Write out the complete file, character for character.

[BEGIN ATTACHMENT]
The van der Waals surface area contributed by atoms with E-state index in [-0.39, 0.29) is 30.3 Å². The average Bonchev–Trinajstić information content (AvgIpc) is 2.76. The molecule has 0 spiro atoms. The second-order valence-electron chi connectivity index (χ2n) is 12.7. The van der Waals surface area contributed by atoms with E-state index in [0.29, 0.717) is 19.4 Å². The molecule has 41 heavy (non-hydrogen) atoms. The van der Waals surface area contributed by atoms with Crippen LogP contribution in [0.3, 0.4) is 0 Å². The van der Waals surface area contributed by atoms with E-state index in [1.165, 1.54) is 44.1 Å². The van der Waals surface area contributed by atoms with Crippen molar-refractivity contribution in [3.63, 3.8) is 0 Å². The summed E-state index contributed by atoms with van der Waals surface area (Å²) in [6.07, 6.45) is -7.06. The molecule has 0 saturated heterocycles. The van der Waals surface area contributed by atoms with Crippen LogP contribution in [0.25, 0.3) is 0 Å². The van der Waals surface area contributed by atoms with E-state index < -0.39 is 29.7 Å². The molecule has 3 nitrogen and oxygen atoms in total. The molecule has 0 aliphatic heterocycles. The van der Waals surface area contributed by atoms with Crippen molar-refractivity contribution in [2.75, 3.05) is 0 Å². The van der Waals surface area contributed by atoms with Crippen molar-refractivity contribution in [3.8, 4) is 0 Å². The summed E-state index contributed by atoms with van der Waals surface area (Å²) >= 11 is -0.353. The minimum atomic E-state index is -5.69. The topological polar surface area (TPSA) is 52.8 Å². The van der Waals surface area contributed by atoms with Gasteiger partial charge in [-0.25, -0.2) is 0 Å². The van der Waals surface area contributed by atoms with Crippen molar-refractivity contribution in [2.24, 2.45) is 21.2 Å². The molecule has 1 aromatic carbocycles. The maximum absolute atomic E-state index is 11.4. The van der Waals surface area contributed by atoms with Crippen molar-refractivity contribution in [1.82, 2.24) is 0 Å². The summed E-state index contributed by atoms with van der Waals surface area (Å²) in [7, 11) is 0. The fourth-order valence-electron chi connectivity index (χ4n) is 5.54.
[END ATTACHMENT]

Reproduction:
The van der Waals surface area contributed by atoms with E-state index in [-0.39, 0.29) is 30.3 Å². The average Bonchev–Trinajstić information content (AvgIpc) is 2.76. The molecule has 0 spiro atoms. The second-order valence-electron chi connectivity index (χ2n) is 12.7. The van der Waals surface area contributed by atoms with E-state index in [0.29, 0.717) is 19.4 Å². The molecule has 41 heavy (non-hydrogen) atoms. The van der Waals surface area contributed by atoms with Crippen LogP contribution in [0.3, 0.4) is 0 Å². The van der Waals surface area contributed by atoms with E-state index in [1.165, 1.54) is 44.1 Å². The van der Waals surface area contributed by atoms with Crippen molar-refractivity contribution in [3.63, 3.8) is 0 Å². The summed E-state index contributed by atoms with van der Waals surface area (Å²) in [6.07, 6.45) is -7.06. The molecule has 0 saturated heterocycles. The van der Waals surface area contributed by atoms with Crippen LogP contribution in [0.25, 0.3) is 0 Å². The van der Waals surface area contributed by atoms with E-state index < -0.39 is 29.7 Å². The molecule has 3 nitrogen and oxygen atoms in total. The molecule has 0 aliphatic heterocycles. The van der Waals surface area contributed by atoms with Crippen molar-refractivity contribution in [2.75, 3.05) is 0 Å². The van der Waals surface area contributed by atoms with Crippen molar-refractivity contribution in [3.8, 4) is 0 Å². The summed E-state index contributed by atoms with van der Waals surface area (Å²) >= 11 is -0.353. The minimum atomic E-state index is -5.69. The topological polar surface area (TPSA) is 52.8 Å². The van der Waals surface area contributed by atoms with Gasteiger partial charge in [-0.25, -0.2) is 0 Å². The van der Waals surface area contributed by atoms with Crippen molar-refractivity contribution in [2.24, 2.45) is 21.2 Å². The molecule has 1 aromatic carbocycles. The maximum absolute atomic E-state index is 11.4. The van der Waals surface area contributed by atoms with Crippen molar-refractivity contribution in [1.82, 2.24) is 0 Å². The summed E-state index contributed by atoms with van der Waals surface area (Å²) in [7, 11) is 0. The fourth-order valence-electron chi connectivity index (χ4n) is 5.54.